School board discusses budget and virtual academy – Berkeley High Jacket
Members of the Berkeley Unified School District (BUSD) community gathered on Wednesday, April 13 for a school board meeting. Discussion topics ranged from the closure plan for BUSD’s Virtual Academy, an online school option for BUSD students, to a presentation on takeaways from a community survey of budget priorities.
During the opportunity for public comment at the start of the meeting, the board’s decision to shut down BUSD’s virtual academy sparked an outpouring of concern. More than ten members of the community, including students, parents and teachers of the virtual academy, have expressed their desire to continue to have the possibility of attending school online.
Some parents explained that they lived in households with immunocompromised family members and did not feel safe with the risk of their children bringing COVID-19 home from school. Others said that as single parents they felt they could not afford to get sick or for their children to get sick.
“The number one reason families choose virtual is to have a medically fragile family member or student,” said Yvette Felarca, a teacher at the virtual academy. “And the vast majority of families and teachers in our program are families and teachers of color who have already suffered far too much loss because of [COVID-19]. …Keep the virtual academy and all virtual teachers.
Parents stressed that if the virtual academy closed, they would have to choose between sending their children to school in person or homeschooling them, an option that requires more parental involvement and participation.
The council did not respond to these comments. In a later presentation, however, the virtual academy and its five teaching positions were included in next year’s list of potential budget cuts, totaling five hundred thousand dollars.
In addition to the virtual academy, the BUSD community also shared their thoughts on California Senate Bill 1479, which continues to fund and support the state for COVID-19 testing in schools.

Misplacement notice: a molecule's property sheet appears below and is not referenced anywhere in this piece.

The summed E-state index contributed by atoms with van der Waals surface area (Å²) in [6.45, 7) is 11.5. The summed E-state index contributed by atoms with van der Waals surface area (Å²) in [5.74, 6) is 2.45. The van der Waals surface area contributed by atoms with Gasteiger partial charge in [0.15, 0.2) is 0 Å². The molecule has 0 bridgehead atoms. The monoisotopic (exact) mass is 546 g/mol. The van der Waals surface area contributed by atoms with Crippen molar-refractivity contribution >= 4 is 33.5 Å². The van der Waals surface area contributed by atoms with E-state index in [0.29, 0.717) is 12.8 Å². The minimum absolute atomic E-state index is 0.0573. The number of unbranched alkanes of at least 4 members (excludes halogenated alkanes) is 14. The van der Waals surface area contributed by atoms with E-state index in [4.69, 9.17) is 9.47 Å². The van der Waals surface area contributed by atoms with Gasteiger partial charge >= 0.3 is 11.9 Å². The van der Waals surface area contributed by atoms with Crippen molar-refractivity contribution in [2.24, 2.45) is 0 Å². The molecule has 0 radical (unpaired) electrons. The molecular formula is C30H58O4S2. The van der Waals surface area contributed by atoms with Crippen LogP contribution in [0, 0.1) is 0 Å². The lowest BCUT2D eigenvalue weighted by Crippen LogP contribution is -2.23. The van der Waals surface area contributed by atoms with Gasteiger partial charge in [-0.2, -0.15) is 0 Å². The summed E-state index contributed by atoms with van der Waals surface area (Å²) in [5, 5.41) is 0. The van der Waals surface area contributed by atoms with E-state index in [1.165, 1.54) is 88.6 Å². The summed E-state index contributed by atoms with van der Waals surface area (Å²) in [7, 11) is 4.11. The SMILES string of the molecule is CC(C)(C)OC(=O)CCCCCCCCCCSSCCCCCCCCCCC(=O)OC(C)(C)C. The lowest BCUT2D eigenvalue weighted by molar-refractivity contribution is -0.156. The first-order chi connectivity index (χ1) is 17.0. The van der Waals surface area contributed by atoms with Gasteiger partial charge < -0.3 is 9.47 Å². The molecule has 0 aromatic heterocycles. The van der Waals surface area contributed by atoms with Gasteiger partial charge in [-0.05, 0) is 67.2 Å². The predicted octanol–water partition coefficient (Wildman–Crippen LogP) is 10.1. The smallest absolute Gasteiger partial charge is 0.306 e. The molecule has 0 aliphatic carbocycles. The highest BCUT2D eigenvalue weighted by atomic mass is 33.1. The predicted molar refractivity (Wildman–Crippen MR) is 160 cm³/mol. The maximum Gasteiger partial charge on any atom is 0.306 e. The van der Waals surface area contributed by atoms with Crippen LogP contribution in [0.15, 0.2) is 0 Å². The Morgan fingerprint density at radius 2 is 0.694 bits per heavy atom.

Many commentators endorsed this bill and supported the council’s decision to write a letter in support of the bill to the California legislature. Some people, however, shared that they felt this test was an invasion of personal autonomy.
Council Director Ana Vasudeo responded to the comments, saying she was happy to hear support and stressing the importance of COVID-19 testing in order to be able to keep schools open. At the end of the meeting, the council approved a motion to send their letter of support to the California legislature.
During the meeting, the board received several presentations, the first of which was made by Assistant Superintendent Pauline Follansbee and Superintendent Brent Stephens. They updated the board and community on the budget for next year, although the budget won’t be finalized until June.
After receiving community responses to a survey assessing budget priorities, Folansbee and Stephens took those priorities into account when considering what to fund for the next year.
Later in the meeting, Associate Superintendent Rubén Aurelio, along with other district staff, presented Stage Two of the Comprehensive Coordinated Early Intervention Services (CCEIS) plan for board approval. This plan aims to address the district’s overrepresentation of certain groups, primarily African American and Latino students, in special education through early intervention and prevention.
“BUSD has been identified by the California State Department of Education…as having a significant overrepresentation of certain cultural, ethnic, and racial groups in special education or other disciplinary systems for the 2021 school year “said President Ka’Dijah Brown. “The goal of CCEIS is to improve the educational outcomes of identified groups…and hopefully reduce the overrepresentation of these identified groups.”
After extensive discussion, the board unanimously approved the measurable outcomes proposed by the presentation, along with funding of $324,000.
The next presentation was a review of the 2020-21 annual financial audit by Deputy Superintendent Pauline Follansbee, Charles Robly, the external auditor, and Isaiah Roter, member of the audit committee.
Roter explained that in past audits, there were no findings, meaning the auditors did not find any discrepancies or weaknesses in the district’s accounting. In this audit, however, there was one finding.
The singular discovery concerned the district’s self-insurance fund; there was a discrepancy between what had been determined as the claims reserve, or total liability, and what the actuarial studies had identified. Roter explained that the audit committee believes this finding is “more in the nature of judgment than error.”
Roter highlighted the positive results of the audit, explaining that the district received an “unmodified” or “clean” opinion from the auditor, which he said is “the highest assurance that the audit profession provides”.
Roter went on to point out that over the past year the district received COVID-19-related funding from many different sources, each with specific requirements for how the money could be used.
“The auditor reviewed each of these sources and found full compliance with each item,” Roter said. “It’s a tremendous achievement in a very difficult year.”